Kenya is a country that is found in the Great Lakes Region of East Africa. It is a country with an approximate population of 40 million people. With a square kilometer area of approximately 582000, Kenya is among the third world countries that are under developed. A former colony of Britain, Kenya mainly depends on agriculture as its main economic backbone although the type of agriculture practiced in the country is not mechanized. Most of its land lies in arid and semiarid climatic areas. Alongside agriculture, the successive governments of Kenya have stepped up campaigns to promote tourism. Tourism has contributed to the Kenyan economy in earning the country the much-sought foreign exchange. Apart from tourism and agriculture, other sectors like manufacturing, service industry and energy are slowly growing with support from the government. There have been recent discovery of oil in the country. Various explorations have been done with some areas passing mining tests and promising good mining possibilities in the future. Currently, oil mining in the northern part of the country is already taking place (Wanjiru, 2009)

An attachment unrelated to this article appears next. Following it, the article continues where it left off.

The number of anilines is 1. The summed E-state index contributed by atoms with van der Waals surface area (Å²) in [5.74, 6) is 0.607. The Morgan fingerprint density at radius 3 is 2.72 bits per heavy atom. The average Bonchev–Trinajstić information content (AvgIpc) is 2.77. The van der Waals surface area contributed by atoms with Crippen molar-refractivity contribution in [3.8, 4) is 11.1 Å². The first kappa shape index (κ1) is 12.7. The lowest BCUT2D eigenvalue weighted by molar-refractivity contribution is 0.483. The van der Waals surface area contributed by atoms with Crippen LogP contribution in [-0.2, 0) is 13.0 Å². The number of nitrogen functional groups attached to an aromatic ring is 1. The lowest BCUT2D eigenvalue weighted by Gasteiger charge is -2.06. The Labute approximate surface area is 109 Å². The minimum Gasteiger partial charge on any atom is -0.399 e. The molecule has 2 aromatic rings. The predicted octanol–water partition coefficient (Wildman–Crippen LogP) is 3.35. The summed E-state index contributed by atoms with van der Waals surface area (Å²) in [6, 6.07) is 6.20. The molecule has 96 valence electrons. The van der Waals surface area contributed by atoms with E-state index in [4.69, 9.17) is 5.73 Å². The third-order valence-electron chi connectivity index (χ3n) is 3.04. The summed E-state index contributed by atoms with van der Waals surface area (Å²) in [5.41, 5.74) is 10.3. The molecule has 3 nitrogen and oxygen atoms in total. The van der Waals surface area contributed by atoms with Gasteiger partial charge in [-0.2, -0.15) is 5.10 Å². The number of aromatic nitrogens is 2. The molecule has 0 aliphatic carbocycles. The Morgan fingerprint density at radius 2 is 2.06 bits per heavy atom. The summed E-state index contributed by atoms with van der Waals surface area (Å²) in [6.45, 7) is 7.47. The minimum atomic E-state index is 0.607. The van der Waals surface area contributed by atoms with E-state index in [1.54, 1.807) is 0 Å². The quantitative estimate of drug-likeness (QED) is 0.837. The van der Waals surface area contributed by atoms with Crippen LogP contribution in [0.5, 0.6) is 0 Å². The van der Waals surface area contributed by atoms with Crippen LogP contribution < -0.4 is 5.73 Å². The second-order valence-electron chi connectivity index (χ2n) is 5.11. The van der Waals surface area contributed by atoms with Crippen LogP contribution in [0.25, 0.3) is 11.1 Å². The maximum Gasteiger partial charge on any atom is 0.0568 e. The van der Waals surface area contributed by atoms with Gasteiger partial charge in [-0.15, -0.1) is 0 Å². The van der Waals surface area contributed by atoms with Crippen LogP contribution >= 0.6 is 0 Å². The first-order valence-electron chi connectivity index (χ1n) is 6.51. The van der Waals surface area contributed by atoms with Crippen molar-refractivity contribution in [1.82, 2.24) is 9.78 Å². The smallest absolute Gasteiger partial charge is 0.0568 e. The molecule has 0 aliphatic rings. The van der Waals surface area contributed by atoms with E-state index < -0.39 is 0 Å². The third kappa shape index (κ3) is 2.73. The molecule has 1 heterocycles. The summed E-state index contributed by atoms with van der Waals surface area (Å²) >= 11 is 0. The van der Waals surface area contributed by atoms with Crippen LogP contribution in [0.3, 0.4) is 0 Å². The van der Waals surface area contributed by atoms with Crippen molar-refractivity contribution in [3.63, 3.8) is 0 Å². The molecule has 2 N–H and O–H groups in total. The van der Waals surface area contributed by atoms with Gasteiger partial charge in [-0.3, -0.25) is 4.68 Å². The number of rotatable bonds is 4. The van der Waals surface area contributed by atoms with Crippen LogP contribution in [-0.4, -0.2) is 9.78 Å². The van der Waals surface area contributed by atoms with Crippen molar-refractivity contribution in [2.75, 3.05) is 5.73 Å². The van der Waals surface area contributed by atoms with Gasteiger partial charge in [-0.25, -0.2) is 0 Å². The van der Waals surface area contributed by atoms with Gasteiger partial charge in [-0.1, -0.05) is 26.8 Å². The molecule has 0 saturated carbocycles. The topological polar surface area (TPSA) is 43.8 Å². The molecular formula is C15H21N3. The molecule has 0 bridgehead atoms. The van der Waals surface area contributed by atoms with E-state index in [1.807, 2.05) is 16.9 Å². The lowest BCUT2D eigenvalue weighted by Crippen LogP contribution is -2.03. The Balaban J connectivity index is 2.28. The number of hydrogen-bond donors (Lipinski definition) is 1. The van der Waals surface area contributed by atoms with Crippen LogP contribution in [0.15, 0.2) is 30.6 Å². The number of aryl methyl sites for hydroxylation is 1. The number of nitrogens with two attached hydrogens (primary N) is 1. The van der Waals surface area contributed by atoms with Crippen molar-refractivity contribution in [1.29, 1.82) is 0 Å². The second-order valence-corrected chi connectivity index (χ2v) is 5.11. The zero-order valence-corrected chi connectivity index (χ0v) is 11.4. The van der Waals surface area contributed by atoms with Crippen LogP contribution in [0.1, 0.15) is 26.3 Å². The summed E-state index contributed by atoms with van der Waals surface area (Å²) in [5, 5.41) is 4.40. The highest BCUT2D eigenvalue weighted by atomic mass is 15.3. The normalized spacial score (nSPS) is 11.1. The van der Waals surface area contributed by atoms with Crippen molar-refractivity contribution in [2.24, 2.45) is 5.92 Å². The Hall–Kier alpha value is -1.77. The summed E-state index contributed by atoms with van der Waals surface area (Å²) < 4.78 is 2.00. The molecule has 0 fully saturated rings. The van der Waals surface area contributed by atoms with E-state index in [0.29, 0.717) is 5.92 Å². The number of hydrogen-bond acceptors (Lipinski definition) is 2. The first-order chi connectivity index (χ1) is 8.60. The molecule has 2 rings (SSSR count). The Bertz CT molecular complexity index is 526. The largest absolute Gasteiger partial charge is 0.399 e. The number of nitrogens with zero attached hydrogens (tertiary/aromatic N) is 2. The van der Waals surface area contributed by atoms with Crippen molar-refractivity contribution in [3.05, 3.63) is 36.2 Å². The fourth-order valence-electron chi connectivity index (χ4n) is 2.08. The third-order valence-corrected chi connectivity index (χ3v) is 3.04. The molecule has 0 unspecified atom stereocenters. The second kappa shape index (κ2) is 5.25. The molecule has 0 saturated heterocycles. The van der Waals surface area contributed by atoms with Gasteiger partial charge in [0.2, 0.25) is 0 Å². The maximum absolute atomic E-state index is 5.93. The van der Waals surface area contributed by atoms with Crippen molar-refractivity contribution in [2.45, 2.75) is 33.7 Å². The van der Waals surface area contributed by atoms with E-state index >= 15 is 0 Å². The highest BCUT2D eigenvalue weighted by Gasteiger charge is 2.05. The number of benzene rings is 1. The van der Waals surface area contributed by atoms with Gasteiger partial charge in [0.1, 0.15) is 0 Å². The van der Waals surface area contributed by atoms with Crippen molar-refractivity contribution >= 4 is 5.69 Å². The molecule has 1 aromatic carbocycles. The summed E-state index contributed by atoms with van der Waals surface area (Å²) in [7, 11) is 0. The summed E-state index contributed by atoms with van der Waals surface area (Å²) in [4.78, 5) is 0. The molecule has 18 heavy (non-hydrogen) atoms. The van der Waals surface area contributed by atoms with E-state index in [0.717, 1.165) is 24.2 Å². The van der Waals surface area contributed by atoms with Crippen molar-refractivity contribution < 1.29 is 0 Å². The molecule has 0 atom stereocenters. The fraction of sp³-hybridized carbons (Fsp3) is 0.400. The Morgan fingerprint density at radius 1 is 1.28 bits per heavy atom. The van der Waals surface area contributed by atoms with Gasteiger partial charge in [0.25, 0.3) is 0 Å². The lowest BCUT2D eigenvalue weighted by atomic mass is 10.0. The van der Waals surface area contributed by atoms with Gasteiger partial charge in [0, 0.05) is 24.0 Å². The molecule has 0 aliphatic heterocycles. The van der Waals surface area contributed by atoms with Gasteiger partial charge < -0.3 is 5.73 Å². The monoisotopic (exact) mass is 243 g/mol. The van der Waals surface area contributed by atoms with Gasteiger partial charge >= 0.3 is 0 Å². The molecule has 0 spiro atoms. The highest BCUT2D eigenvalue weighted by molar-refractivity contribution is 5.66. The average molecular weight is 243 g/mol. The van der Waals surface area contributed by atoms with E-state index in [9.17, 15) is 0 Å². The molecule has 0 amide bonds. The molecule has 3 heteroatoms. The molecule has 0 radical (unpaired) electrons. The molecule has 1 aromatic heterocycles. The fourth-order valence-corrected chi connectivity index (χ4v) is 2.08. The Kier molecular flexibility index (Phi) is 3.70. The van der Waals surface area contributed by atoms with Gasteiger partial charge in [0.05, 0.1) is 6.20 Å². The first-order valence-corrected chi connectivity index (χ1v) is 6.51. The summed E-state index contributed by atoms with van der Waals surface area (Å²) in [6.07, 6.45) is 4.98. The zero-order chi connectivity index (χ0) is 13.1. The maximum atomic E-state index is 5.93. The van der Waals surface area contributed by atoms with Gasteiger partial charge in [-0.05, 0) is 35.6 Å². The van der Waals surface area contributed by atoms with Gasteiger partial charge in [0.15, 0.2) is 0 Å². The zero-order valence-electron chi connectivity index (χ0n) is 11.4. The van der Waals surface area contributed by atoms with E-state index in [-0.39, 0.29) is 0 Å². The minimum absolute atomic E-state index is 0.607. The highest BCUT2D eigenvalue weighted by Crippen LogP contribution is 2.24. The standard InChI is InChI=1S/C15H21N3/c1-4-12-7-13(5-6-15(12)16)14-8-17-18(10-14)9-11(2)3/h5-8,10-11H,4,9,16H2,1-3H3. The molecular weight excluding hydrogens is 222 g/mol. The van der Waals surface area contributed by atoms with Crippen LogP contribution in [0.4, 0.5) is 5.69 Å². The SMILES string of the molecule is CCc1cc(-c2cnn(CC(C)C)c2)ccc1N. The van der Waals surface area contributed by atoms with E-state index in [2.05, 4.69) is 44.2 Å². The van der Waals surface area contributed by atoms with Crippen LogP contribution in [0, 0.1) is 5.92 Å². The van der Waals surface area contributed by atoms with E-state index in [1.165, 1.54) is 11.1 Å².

The Kenya governments have always relied on donor funds to stimulate the development and economic growth in the country due to the economic status of the country that exhibits a low per capita income and deficit budget (US Government Accountability Office, 2001).
Since its independence, the country has always turned to these financial institutions for aid in order to compliment the government’s expenditure on development and economic growth. In the year 2009, the IMF disbursed $200 million, which was meant to provide financial help for developing countries. This fund was poised to help those countries to cushion themselves from financial shocks associated with global financial meltdown that resulted to low demand of exports from developing countries. The fund helped Kenya in dealing with the issues of high cost of food and fertilizer. This fund too mitigated the negative effect of the escalating prices of fuel. The beginning of the year 2011 was also marked by another intervention by the International Monetary Fund in Kenya. In this year, the IMF approved a loan of over half a billion US dollars. This loan was dubbed extended credit facility (ECF).